Lancaster and Chillicothe are not poor towns. Zanesville is a step below them but not poor either. Portsmouth is a poor town and the others are all less than 10,000 people. Hard to keep a private school open if you don't have a population base to sustain it. I cover the SE Ohio region for my company and I see a lot of new businesses opening in Lancaster and Zanesville.
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Old 09-18-17, 11:53 AM
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Lancaster and Chillicothe are not poor towns. Zanesville is a step below them but not poor either. Portsmouth is a poor town and the others are all less than 10,000 people. Hard to keep a private school open if you don't have a population base to sustain it. I cover the SE Ohio region for my company and I see a lot of new businesses opening in Lancaster and Zanesville.
In addition to having less population to support parochial schools, I'm also going to guess that SE Ohio has a much smaller percentage of Catholics living there as compared to other parts of the state.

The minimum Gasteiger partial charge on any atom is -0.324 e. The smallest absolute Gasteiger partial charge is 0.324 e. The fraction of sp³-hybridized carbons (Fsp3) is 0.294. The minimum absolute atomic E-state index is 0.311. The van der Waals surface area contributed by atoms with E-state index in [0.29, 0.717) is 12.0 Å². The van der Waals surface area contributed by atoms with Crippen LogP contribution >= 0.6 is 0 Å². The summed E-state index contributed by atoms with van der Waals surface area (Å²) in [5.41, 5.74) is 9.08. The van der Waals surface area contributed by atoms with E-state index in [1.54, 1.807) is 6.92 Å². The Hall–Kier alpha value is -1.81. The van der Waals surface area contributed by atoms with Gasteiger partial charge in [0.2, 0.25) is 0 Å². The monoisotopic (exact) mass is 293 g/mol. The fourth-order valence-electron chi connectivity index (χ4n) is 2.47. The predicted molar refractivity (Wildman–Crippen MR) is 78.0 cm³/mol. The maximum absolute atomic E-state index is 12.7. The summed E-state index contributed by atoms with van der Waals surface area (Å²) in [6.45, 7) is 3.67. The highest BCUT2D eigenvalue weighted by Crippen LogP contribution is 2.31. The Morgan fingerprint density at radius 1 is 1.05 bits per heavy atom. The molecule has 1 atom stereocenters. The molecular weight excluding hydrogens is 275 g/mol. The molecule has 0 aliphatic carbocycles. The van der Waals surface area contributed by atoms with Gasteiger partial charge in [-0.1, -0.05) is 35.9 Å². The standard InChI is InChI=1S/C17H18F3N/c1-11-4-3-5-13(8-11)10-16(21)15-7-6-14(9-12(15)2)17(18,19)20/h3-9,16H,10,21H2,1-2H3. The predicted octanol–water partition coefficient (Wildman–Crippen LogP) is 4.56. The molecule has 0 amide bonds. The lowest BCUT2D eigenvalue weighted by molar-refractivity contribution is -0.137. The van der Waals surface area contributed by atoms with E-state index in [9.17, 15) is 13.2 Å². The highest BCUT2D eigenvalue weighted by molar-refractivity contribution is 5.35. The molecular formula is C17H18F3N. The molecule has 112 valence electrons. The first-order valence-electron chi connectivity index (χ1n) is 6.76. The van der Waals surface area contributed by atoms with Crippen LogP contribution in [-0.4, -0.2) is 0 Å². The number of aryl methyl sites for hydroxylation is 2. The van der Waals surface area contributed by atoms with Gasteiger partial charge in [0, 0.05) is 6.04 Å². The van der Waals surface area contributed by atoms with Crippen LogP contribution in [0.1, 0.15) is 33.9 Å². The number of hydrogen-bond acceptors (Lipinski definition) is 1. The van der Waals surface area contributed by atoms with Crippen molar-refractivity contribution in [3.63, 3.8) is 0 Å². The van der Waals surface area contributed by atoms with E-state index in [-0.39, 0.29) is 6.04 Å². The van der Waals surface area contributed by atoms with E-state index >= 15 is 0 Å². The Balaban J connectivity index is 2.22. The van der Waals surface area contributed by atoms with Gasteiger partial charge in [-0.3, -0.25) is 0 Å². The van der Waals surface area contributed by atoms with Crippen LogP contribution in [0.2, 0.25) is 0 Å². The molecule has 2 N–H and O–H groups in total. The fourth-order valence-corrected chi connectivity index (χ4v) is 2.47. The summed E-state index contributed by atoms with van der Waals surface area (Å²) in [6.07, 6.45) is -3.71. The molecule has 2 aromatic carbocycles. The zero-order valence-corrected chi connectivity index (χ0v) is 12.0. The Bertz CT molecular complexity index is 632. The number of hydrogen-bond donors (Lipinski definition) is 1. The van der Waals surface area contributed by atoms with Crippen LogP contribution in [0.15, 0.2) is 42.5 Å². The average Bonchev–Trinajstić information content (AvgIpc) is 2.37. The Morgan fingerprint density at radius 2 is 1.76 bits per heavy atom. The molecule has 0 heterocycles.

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Old 09-18-17, 12:12 PM
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SE Ohio is so sparsely populated I would assume there are less Catholics there. Probably the driving force for why so many have closed is the blue collar workers. A lot of blue collar families sent their kids to Catholic schools in the 40s-70s. As manufacturing jobs headed overseas and 2008 crushed the economy you are seeing less families who fall into that category sending their kids to parochial schools. I don't see a lot of white collar families making up the difference. I see them going to Columbus Academy or the newer Protestant private schools. Why send your kid to the 100 year old Catholic school when there are newer Christian schools being built.
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Old 09-18-17, 01:46 PM
Forepar Forepar is offline
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School is small, tuition is expensive, 2nd private school in Lancaster (FCA). All seem to hurt them right now.

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No doubt all of these are factors...Enrollment issue has been a problem, and the issue isn't getting any easier when the two primary feeder grade schools and one primary feeder junior high are declining in enrollment.

Three other factors - a) St Mary Jr High has NO football for the 2nd straight year. That makes the 40 on the roster this year close to a miracle, but unsustainable in the long run if there is no junior high team in the future.

b) While thrilled to see 40 players, the downside is that there is no JV schedule. Partly because some freshman are getting varsity minutes, but the need to develop game experience for all of them (and be competitive week in / week out) is critical.